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Robert Mugabe’s paper money

Summary:
Robert Mugabe, who had been a terrorist, became Prime Minister of Zimbabwe in 1980, and on December 30th, 1987, became the country’s President by pushing through a constitutional amendment. The new post made him head of state as well as head of government. He was also commander-in-chief of its armed forces, and could stay on indefinitely as President, and declare martial law and dissolve Parliament if the mood took him.His policies were disastrous for his country. He favoured his own tribe and stirred up violence against others. He encouraged blacks to seize white-owned farms by violence. Many so seized ceased to produce, and food production declined, causing famines. The economy collapsed. By 2000, living standards were below those when he took office in 1980. Wages were down, and

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Robert Mugabe, who had been a terrorist, became Prime Minister of Zimbabwe in 1980, and on December 30th, 1987, became the country’s President by pushing through a constitutional amendment. The new post made him head of state as well as head of government. He was also commander-in-chief of its armed forces, and could stay on indefinitely as President, and declare martial law and dissolve Parliament if the mood took him.

His policies were disastrous for his country. He favoured his own tribe and stirred up violence against others. He encouraged blacks to seize white-owned farms by violence. Many so seized ceased to produce, and food production declined, causing famines. The economy collapsed. By 2000, living standards were below those when he took office in 1980. Wages were down, and unemployment had rocketed; by 1998 it was almost 50 percent. And by 2009, most of the country’s skilled workforce, some 3-4 million citizens had voted with their feet and emigrated.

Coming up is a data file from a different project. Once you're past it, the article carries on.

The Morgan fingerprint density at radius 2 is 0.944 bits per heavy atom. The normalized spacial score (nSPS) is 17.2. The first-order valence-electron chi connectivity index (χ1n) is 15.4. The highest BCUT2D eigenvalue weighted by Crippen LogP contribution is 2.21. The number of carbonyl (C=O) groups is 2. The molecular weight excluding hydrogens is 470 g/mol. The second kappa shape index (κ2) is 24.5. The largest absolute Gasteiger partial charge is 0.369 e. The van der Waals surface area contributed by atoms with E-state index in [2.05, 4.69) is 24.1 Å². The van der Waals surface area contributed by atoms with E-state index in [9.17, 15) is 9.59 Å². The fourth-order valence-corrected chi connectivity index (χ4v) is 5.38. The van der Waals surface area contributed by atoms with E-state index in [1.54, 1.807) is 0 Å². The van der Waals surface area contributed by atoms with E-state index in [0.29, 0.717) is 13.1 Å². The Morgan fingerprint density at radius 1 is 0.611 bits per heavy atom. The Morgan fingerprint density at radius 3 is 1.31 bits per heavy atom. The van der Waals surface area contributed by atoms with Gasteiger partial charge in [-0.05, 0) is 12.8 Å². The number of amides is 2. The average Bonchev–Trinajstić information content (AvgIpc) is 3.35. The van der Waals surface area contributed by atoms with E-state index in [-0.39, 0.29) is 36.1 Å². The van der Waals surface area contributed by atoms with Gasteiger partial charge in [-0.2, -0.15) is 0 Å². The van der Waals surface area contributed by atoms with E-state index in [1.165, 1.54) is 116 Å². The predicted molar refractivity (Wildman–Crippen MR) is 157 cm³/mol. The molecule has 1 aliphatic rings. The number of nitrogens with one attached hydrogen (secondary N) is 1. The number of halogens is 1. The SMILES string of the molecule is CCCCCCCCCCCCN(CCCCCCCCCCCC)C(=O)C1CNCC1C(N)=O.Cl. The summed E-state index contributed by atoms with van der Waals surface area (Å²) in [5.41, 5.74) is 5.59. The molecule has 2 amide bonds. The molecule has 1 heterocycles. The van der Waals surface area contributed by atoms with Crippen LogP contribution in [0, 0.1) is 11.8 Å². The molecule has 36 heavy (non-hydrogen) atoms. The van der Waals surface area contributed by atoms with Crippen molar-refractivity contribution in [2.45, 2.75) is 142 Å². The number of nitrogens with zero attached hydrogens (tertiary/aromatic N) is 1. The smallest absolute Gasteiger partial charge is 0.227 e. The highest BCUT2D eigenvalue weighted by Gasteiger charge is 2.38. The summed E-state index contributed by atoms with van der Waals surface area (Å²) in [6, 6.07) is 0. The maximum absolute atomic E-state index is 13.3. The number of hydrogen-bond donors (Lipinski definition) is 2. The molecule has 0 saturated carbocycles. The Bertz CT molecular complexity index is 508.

Mugabe’s re-election campaigns attracted worldwide derision and condemnation, marked as they were by fraud, ballot-rigging and violence. He was widely condemned for violating human rights and ordering summary execution of opponents. He formed a view that he was the victim of an international gay conspiracy, and pursued a violently anti-gay policy in his own country.

He will be remembered for hyperinflation on a Weimar scale, as well as for his abuse of power. He printed money on a massive scale to finance his activities. An accurate measure is difficult because his government ceased filing statistics at the height of inflation between 2008 and 2009, However, it was estimated that at its peak month it ran at 79.6 billion month on month, and for the year on year in November 2008, it peaked at 89.7 sextillion percent. Eventually the country could no longer afford the ink to print currency with. By then people were using the currency of other countries.

I was given a hundred trillion-dollar banknote which by then would probably not even buy a coffee. There were stories that notices in toilets forbade the use of banknotes instead of toilet paper (they were cheaper). It is an object lesson that never seems to be learned. In a straight line from Weimar through Zimbabwe to Venezuela, excessive printing of money has resulted in hyperinflation and brought savings and investment to a standstill. It is a small irony of history that the same firm that printed the Weimar banknotes also initially oversaw the printing of the Zimbabwe notes.

Adam Smith famously observed that:

“Little else is requisite to carry a state to the highest degree of opulence from the lowest barbarism, but peace, easy taxes, and a tolerable administration of justice.”

He might have added sound money as a further requirement. Zimbabwe under Mugabe had none of these, and its citizens paid the price.

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